This is how we ate good food for over two months with almost no shopping.
Barter. I swapped soap and essential oils for nuts and pink salt. From the bartering station I set up next to my house, I collected avocados, tamarilloes, pumpkin, chokoes, capsicums and a can of tomatoes in exchange for surplus herb teas, old gardening magazines and books, jam, recipes, bunches of herbs. I even get a cappucino and cake in exchange for lemons and fresh herbs at a local cafe! It’s such a luxury to take myself out for coffee without spending any money.
Markets. We shopped at a local market once, to top up on fruit and vegetables for school lunches. (Silverbeet and kale just ain’t gonna cut it!)
Foraging. I did some weeding at the community gardens and couldn’t bring myself to throw the lovely chickweed onto the compost. I took it home and cooked it up with lemon juice.
Gleaning. Some friends let me pick a huge bagful of olives from their trees, which I’ve pickled. Although I did have to buy salt (from the supermarket, in plastic packaging) to brine them safely, after running out halfway through.
Garden. I have lettuce, dill, dandelions, rosemary, stevia and spring onions in my garden. We dug up all our potatoes, before planting broad beans in the rich soil that was left. I’ve borrowed some garden space next door that is currently cropping broccoli, lettuce, silverbeet, kale and pak choi. I can also harvest some citrus, herbs, celery and beetroot from my neighbours with permission.
Home baking. I always bake our bread about once a week. I found myself baking a few batches of muffins, biscuits or slice on Sundays. The biscuits and slice store in the cupboard, and I freeze most of the muffins. Then it’s a simple matter of popping in a few pieces of fruit (and usually some veg), a biscuit or muffin, a sandwich and a few extras like nuts, cocoa butter buttons, or, as in this picture, some pieces of homemade gelatin lollies (zero sugar, with kombucha for good gut microbes). Nude food lunchbox.
Fermented foods. Our daily bread is a rye/wheat sourdough. It only needs flour, salt and water, and the starter which I feed with flour and water. So I don’t have to worry about running out of little packets of sugar, bread improver, yeast or bread mix. As long as I have a sack of flour and some salt, we’re good. The rye flour is running low, which is what I usually feed the starter with, but I have a sack of wholemeal spelt flour that I could use for a few months instead. I’ll transition it over gradually, and swap it back to rye after I use up the spelt.
Requesting food contributions from guests. I’ve hosted seven couchsurfers during this period, so I asked them to bring specific food items like pappadums to go with a curry, vegetables, eggs or milk. Usually I feed them soup, curry or stew; large meals that are easy to stretch. I’m not obliged to feed them, but I like being able to sit down to meals together. Bon appetite/itadakimasu/guten appetit! I can’t remember the Korean version. One of my couchsurfers brought a bunch of spring onions. As I cooked them, I saved the root ends and replanted them in the garden. They’ve grown about ten centimeters in two weeks, so we’ll plucking them for months to come.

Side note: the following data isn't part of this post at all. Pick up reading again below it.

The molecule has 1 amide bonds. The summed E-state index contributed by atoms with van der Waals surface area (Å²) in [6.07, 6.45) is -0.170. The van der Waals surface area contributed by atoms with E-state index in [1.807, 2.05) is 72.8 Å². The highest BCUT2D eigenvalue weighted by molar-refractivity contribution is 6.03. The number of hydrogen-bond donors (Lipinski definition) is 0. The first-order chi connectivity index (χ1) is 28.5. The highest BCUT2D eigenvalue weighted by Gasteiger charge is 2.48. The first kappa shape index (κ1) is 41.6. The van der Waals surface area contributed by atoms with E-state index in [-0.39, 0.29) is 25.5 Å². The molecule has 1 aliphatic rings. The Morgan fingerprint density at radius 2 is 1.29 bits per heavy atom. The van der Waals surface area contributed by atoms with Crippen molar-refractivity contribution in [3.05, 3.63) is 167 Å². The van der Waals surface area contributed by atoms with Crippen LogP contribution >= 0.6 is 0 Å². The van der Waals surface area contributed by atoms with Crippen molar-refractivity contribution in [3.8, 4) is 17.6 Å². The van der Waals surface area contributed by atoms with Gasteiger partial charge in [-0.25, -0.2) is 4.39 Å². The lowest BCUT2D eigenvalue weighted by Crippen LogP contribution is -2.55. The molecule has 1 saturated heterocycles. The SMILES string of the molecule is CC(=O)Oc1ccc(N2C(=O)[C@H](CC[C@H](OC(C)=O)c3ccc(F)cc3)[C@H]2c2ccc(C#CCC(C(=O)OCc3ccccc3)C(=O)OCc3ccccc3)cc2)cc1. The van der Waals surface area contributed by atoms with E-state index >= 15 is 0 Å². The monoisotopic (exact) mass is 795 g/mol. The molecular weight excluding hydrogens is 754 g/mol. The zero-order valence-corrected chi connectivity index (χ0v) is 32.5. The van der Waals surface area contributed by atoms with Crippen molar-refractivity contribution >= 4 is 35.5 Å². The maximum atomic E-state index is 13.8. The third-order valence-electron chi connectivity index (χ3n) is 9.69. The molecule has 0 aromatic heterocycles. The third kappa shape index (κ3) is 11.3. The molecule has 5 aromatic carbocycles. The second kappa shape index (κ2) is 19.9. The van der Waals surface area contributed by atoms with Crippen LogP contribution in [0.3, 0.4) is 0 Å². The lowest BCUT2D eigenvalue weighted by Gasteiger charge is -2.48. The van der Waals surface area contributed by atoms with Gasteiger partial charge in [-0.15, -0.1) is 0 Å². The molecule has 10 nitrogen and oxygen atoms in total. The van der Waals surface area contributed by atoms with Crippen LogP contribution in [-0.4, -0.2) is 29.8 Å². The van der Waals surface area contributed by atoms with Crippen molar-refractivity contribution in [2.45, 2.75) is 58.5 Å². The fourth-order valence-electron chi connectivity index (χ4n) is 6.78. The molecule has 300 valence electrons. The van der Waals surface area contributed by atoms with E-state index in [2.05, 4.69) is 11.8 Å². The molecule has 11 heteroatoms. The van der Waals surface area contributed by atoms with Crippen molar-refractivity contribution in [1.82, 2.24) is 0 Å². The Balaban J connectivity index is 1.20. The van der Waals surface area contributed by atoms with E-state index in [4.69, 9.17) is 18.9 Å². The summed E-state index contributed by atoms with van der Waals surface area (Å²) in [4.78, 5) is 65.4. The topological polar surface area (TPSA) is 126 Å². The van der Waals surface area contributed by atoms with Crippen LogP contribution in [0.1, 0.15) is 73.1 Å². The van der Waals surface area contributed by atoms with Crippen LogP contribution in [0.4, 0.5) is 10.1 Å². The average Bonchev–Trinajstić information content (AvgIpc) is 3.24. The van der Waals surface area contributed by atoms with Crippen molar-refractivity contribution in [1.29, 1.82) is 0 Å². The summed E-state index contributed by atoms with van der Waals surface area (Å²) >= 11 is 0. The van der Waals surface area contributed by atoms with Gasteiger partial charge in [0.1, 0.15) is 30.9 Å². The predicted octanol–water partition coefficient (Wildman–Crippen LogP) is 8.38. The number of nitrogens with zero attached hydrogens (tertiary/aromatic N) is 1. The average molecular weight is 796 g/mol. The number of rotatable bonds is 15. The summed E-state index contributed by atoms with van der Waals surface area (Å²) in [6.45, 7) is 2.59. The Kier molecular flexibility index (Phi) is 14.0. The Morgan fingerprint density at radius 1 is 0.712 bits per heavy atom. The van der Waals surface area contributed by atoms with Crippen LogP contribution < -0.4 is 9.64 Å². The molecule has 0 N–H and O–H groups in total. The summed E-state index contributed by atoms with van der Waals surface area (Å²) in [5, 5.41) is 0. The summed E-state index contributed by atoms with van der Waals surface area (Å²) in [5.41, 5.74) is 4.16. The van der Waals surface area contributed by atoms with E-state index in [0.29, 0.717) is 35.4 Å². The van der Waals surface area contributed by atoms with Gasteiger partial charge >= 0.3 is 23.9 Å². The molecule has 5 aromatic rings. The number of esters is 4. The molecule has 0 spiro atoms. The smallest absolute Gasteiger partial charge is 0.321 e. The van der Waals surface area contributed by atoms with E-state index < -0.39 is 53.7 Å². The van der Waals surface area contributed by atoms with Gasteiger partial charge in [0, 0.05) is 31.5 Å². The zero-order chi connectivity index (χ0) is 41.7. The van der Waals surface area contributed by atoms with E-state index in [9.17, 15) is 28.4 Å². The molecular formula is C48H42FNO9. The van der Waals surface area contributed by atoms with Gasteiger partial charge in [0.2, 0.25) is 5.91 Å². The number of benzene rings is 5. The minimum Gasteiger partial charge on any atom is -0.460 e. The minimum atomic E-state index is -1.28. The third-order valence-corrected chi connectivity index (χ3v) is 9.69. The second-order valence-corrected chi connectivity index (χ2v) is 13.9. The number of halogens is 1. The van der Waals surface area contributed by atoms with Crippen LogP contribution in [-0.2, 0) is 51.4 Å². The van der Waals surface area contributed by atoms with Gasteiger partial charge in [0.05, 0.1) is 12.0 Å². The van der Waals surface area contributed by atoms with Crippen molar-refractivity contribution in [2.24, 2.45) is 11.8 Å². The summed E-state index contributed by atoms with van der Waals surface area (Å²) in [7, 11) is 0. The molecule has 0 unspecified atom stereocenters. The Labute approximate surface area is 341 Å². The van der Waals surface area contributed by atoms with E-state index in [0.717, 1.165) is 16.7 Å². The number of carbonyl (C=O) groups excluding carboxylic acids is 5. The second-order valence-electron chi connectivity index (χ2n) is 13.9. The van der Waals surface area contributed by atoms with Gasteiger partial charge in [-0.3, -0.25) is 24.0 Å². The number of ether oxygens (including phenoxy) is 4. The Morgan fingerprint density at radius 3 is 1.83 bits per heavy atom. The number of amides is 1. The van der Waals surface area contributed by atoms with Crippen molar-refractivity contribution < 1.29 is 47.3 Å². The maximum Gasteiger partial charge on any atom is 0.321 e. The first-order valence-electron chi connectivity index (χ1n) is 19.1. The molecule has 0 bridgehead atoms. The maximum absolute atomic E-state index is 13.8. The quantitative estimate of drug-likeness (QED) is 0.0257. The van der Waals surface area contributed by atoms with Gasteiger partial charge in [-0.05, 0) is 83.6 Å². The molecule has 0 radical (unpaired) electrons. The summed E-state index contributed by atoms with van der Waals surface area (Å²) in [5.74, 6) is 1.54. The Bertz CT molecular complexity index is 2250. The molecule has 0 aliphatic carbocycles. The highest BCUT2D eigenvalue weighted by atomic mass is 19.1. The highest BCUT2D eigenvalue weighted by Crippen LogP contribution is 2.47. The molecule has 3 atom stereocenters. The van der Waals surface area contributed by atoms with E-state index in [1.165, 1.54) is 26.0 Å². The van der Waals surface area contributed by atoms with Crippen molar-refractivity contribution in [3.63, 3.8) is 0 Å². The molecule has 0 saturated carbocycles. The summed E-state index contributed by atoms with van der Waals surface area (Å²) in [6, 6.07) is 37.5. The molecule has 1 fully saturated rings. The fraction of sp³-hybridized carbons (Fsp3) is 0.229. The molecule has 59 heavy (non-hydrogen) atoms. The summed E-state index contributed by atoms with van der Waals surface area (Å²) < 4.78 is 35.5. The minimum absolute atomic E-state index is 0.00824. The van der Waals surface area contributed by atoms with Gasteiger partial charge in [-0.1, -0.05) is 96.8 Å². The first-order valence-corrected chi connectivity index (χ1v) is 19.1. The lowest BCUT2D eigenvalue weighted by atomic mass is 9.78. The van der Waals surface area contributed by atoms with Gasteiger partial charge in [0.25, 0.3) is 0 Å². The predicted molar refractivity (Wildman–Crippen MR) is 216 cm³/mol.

Donations. My grandpa gave me a bag of lemons. A friend dropped off homemade tomato sauce, lemon cordial, pickle and a massive jar of white beans. Two different friends and some couchsurfers gave me blocks of chocolate, so I haven’t run out of essentials yet. Bless them.
Cooking from scratch. We dug up a small crop of delicate new potatoes and wanted some mayonnaise to go with them. Since our couchsurfers had brought us some eggs (yes, we have chooks, but apparently their egg holes are on strike), we attempted some mayonnaise. This is my third batch of mayonnaise. Once it worked. This time it didn’t. We still ate it. I called it sauce instead.
Leftovers. When there’s a scoop of stew left, I cooked up a pile of rice and added the stew and other scraps to make risotto.
Substitute. When the butter ran out, we made vegan butter from coconut oil and turmeric. When the coconut oil ran low, we switched to olive oil. Or avocado on toast. Or the oily dregs of all the jars of pickled eggplant/olives/cheeses in the fridge. Or plain spreads, without butter (this is turmeric honey on toast). The muesli tub is now empty, so we’re eating toast/porridge/savoury muffins/soaked wheat/pancakes/sprouted buckwheat for breakfast.
Eating weird meals. This is purple corn flour (it sounded like a good idea at the time…). I also have about 20 kilos of whole wheat. I’m trying to find a way to use it. Soaking it in boiling water overnight in the thermos yields tender, warm, fat grains for breakfast, which are quite tasty with a spoonful of honey, nut butter or jam stirred in. However, I suspect they contain too much fibre for us. I would like to grow wheatgrass, but the fruit fly love it too and breed in the soil or roots every time I try. Maybe I could find a way to keep them out. Or borrow a hand mill and grind the wheat into flour. I’ve also been putting carob syrup into the gingerbread, purple cornflour into the muffins and nigella seeds on our bread. Luckily my child is used to my strange cooking.
Average weekly spend for an adult and a child (plus seven short term guests and four bring-a-plate events over the two months) for all food expenses (takeaway and groceries): $15.30 per week. Some weeks we spent up to $34, and two weeks we spent zero dollars on food. Some of this is organic food, but I’m not being fussy right now. It’s hard to go from organic food back to conventional. I really notice the difference. Chemically-grown food doesn’t taste as good as it looks, and I’m always left craving more. All our homegrown and most of our swapped food is organic or spray-free.
We’re almost up to ten weeks no. How much longer can we last?